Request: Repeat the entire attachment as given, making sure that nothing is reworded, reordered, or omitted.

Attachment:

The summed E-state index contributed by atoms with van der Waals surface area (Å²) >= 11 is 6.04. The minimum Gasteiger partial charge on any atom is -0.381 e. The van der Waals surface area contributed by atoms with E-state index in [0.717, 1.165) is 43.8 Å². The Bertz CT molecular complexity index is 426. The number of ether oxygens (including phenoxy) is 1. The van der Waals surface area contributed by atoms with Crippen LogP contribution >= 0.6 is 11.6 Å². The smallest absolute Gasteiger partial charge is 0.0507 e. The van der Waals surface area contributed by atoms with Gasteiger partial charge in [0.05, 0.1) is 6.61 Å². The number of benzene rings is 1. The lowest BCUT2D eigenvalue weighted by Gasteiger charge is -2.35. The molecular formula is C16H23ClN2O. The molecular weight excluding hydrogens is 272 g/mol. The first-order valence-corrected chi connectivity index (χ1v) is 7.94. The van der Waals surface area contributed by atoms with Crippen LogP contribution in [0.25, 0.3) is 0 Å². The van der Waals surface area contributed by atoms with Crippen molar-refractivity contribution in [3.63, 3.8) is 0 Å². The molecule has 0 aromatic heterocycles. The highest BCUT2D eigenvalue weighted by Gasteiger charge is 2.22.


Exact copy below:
The summed E-state index contributed by atoms with van der Waals surface area (Å²) >= 11 is 6.04. The minimum Gasteiger partial charge on any atom is -0.381 e. The van der Waals surface area contributed by atoms with E-state index in [0.717, 1.165) is 43.8 Å². The Bertz CT molecular complexity index is 426. The number of ether oxygens (including phenoxy) is 1. The van der Waals surface area contributed by atoms with Crippen LogP contribution >= 0.6 is 11.6 Å². The smallest absolute Gasteiger partial charge is 0.0507 e. The van der Waals surface area contributed by atoms with Gasteiger partial charge in [0.05, 0.1) is 6.61 Å². The number of benzene rings is 1. The lowest BCUT2D eigenvalue weighted by Gasteiger charge is -2.35. The molecular formula is C16H23ClN2O. The molecular weight excluding hydrogens is 272 g/mol. The first-order valence-corrected chi connectivity index (χ1v) is 7.94. The van der Waals surface area contributed by atoms with Crippen LogP contribution in [0.25, 0.3) is 0 Å². The van der Waals surface area contributed by atoms with Crippen molar-refractivity contribution in [3.63, 3.8) is 0 Å². The molecule has 0 aromatic heterocycles. The highest BCUT2D eigenvalue weighted by Gasteiger charge is 2.22.